We can all relate to those times when we haven’t had much rest and we get dark circles under our eyes. The overall ‘sunken’ look of dark under-eye circles, ‘hollowing’ of the cheeks, and dry skin can accompany this. Most of this is the result of dehydration that accompanies tiredness. Although it's true that dehydration can make us tired or feel fatigued, there is research that shows that lack of sleep also causes us to be dehydrated. There was a medical study that showed that people who do not sleep long enough do not get the same amount of vasopressin released in their bodies. This hormone is responsible for controlling our water balance.
What are some natural solutions for dark circles?
Natural solution #1 |Tea bags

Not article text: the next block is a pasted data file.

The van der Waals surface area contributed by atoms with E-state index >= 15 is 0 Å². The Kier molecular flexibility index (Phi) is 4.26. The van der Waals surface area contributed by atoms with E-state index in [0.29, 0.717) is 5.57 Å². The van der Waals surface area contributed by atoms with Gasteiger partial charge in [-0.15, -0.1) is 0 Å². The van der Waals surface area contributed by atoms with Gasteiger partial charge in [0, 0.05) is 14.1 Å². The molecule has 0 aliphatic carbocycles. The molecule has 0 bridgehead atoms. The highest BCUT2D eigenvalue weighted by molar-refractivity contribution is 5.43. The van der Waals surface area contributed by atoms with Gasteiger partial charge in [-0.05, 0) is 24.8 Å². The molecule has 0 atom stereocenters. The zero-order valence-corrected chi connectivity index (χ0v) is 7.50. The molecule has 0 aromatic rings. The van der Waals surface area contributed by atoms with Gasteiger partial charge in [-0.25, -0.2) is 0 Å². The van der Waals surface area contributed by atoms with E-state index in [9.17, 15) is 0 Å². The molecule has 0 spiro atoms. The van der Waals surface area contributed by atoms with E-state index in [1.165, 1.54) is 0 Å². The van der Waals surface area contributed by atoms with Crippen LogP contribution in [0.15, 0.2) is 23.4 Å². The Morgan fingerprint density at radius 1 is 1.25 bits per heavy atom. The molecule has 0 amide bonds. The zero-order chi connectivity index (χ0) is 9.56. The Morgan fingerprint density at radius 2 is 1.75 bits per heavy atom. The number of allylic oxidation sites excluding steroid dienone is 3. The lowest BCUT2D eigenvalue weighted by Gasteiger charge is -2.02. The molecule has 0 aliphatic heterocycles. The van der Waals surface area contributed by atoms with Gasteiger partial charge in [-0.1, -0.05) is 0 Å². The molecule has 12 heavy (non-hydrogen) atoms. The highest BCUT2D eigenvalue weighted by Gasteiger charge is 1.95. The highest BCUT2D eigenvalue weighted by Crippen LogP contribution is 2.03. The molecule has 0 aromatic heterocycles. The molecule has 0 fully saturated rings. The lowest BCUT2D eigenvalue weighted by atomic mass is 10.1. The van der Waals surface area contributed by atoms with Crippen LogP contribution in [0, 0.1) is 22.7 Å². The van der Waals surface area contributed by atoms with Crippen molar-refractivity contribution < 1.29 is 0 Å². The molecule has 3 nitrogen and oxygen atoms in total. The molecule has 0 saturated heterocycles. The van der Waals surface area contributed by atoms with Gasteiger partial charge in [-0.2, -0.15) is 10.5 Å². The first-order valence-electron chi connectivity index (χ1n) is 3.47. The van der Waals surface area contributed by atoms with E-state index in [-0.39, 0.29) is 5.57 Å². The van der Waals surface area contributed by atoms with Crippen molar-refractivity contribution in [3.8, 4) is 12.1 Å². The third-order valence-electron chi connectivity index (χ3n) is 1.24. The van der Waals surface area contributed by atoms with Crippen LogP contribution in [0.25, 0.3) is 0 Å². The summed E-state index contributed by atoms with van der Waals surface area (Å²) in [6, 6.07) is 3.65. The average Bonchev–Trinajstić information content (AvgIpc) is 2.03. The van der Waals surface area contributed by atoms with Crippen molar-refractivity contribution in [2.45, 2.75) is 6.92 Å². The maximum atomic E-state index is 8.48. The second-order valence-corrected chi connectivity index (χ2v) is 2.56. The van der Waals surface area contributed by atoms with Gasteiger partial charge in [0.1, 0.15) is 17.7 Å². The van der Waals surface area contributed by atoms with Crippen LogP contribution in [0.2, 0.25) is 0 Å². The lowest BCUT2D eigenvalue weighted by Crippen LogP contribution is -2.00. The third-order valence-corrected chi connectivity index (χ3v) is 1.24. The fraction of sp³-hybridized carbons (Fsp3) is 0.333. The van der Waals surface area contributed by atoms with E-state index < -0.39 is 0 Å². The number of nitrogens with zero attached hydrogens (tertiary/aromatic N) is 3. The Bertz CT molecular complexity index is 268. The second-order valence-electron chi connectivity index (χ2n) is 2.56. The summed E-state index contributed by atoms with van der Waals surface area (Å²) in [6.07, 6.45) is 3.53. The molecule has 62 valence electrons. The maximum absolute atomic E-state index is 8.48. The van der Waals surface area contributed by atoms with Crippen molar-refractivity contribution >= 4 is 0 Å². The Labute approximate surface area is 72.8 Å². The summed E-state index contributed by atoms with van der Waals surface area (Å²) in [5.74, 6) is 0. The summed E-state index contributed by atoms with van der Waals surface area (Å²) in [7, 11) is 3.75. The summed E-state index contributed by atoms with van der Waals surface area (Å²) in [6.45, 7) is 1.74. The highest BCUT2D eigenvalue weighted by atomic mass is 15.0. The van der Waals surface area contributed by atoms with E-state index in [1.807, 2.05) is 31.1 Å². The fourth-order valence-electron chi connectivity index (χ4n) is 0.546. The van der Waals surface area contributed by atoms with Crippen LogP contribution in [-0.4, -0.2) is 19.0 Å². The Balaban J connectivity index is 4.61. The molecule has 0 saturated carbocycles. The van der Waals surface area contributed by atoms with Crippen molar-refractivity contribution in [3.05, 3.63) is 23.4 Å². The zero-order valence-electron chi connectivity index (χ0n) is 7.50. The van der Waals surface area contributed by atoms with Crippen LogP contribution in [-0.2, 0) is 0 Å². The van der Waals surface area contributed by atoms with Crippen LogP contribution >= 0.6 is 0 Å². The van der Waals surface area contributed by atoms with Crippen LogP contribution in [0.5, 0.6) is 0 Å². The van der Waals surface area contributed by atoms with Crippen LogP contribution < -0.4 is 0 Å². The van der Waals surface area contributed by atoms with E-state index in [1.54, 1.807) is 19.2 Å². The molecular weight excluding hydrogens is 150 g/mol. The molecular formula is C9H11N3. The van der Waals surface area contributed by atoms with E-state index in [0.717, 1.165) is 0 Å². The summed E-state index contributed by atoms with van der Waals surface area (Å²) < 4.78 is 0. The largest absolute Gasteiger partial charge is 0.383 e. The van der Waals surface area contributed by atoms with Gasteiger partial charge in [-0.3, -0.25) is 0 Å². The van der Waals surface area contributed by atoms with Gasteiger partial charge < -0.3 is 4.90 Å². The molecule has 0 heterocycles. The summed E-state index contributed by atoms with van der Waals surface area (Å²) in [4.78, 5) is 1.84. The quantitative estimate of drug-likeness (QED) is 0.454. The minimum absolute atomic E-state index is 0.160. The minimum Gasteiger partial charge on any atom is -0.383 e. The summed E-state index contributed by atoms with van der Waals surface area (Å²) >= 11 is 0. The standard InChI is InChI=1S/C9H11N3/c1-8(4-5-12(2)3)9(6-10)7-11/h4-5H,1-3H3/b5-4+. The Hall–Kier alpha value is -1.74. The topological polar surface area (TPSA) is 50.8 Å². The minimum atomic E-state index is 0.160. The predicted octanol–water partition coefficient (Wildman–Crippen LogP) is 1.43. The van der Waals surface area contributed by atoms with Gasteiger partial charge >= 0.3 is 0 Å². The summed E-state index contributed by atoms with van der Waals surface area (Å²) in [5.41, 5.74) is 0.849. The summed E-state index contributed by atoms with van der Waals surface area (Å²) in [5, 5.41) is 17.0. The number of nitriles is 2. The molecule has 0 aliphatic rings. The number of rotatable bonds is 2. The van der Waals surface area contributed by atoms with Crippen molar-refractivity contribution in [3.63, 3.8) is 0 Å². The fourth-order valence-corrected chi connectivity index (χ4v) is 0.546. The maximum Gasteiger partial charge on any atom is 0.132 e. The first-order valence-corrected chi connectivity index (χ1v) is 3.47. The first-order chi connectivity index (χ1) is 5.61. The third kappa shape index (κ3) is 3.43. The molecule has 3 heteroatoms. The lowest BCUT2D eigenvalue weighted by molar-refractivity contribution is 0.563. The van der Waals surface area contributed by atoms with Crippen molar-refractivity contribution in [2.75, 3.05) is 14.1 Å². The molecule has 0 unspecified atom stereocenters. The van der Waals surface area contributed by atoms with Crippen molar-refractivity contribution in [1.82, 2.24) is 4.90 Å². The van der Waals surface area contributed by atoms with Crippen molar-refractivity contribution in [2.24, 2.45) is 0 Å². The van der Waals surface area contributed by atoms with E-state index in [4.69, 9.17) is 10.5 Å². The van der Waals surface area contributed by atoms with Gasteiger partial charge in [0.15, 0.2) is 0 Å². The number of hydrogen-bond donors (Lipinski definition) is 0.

Tea bags that have been in hot water and then cooled down can be applied to the eyelids. Caffeine and antioxidants have been shown to reduce vascular congestion and reduce inflammation. The next question when it comes to tea bags is what kind and how to use them! Here are the options for types of tea: Black Tea Black tea is derived from a plant called Camellia sinensis. Even though it is referred to as black tea it generally takes on a reddish color. The leaves of the plant are initially green. To create black tea in particular these leaves are exposed to air, controlled humidity, and then dried. For black tea in particular the leaves are fully oxidized which also makes them last longer in terms of storage. Black tea contains antioxidants called polyphenols and flavonoids in addition to caffeine which can serve as a vasoconstrictor when initially used. There are many health benefits to be seen from polyphenols and flavonoids. When it comes to addressing dark under-eye circles, the main mechanism of action is likely addressing the vascular component of the appearance. The tea does not necessarily lighten the skin directly but can serve to reduce the vascular component that contributes to the appearance. Tea can also reduce puffiness around the eyes. Orange pekoe is a type of black tea that can be used. English breakfast is a blend of black teas that varies based on brand. Note: I do not recommend Earl Grey tea for this purpose. It is black tea combined with bergamot oil. Bergamot oil applied to the skin has a risk of photosensitivity/ phototoxicity when exposed to the sun. Enjoy your Earl Grey as tea but not for your skin. Green Tea Green tea differs from black tea in how it is made. It is not fully oxidized in the manner black tea is so it retains the green color of the leaves. It tends to have higher concentrations of a polyphenol called epigallocatechin gallate (EGCG). The benefit of EGCG is that some studies have demonstrated its ability to potentially inhibit tyrosinase, an enzyme that contributes to skin pigmentation. By inhibiting the enzyme there is potential to reduce pigmentation. Here's how to use tea bags to reduce under-eye circles and puffiness.